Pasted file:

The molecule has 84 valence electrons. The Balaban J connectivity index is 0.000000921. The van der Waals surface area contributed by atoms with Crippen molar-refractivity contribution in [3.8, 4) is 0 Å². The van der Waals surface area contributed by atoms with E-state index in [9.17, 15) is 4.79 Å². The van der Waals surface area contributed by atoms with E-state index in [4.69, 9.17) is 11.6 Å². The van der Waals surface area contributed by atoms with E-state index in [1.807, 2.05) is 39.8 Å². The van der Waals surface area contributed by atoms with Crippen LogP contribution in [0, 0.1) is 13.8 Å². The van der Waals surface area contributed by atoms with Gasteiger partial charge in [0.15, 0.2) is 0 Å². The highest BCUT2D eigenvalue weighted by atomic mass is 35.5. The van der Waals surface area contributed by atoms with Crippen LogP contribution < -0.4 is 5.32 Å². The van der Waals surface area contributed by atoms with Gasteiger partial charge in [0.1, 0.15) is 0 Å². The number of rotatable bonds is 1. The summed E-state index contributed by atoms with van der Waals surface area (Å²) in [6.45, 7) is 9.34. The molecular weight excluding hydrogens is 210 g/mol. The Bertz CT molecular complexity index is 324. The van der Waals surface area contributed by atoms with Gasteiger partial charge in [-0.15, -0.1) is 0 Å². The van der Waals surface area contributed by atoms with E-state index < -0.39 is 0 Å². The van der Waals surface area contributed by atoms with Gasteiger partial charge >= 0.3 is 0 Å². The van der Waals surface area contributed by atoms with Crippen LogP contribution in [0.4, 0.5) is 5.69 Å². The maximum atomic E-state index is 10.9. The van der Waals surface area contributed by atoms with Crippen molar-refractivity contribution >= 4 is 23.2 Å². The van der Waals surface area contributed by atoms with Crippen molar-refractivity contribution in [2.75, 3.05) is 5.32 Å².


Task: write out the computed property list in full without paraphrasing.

The molecule has 84 valence electrons. The Balaban J connectivity index is 0.000000921. The van der Waals surface area contributed by atoms with Crippen molar-refractivity contribution in [3.8, 4) is 0 Å². The van der Waals surface area contributed by atoms with E-state index in [9.17, 15) is 4.79 Å². The van der Waals surface area contributed by atoms with E-state index in [4.69, 9.17) is 11.6 Å². The van der Waals surface area contributed by atoms with E-state index in [1.807, 2.05) is 39.8 Å². The van der Waals surface area contributed by atoms with Crippen LogP contribution in [0, 0.1) is 13.8 Å². The van der Waals surface area contributed by atoms with Gasteiger partial charge in [0.15, 0.2) is 0 Å². The highest BCUT2D eigenvalue weighted by atomic mass is 35.5. The van der Waals surface area contributed by atoms with Crippen LogP contribution < -0.4 is 5.32 Å². The van der Waals surface area contributed by atoms with Gasteiger partial charge in [0.1, 0.15) is 0 Å². The number of rotatable bonds is 1. The summed E-state index contributed by atoms with van der Waals surface area (Å²) in [6.45, 7) is 9.34. The molecular weight excluding hydrogens is 210 g/mol. The Bertz CT molecular complexity index is 324. The van der Waals surface area contributed by atoms with Gasteiger partial charge in [-0.15, -0.1) is 0 Å². The van der Waals surface area contributed by atoms with E-state index < -0.39 is 0 Å². The van der Waals surface area contributed by atoms with Gasteiger partial charge >= 0.3 is 0 Å². The van der Waals surface area contributed by atoms with Crippen LogP contribution in [0.4, 0.5) is 5.69 Å². The maximum atomic E-state index is 10.9. The van der Waals surface area contributed by atoms with Crippen molar-refractivity contribution >= 4 is 23.2 Å². The van der Waals surface area contributed by atoms with Crippen molar-refractivity contribution in [2.75, 3.05) is 5.32 Å².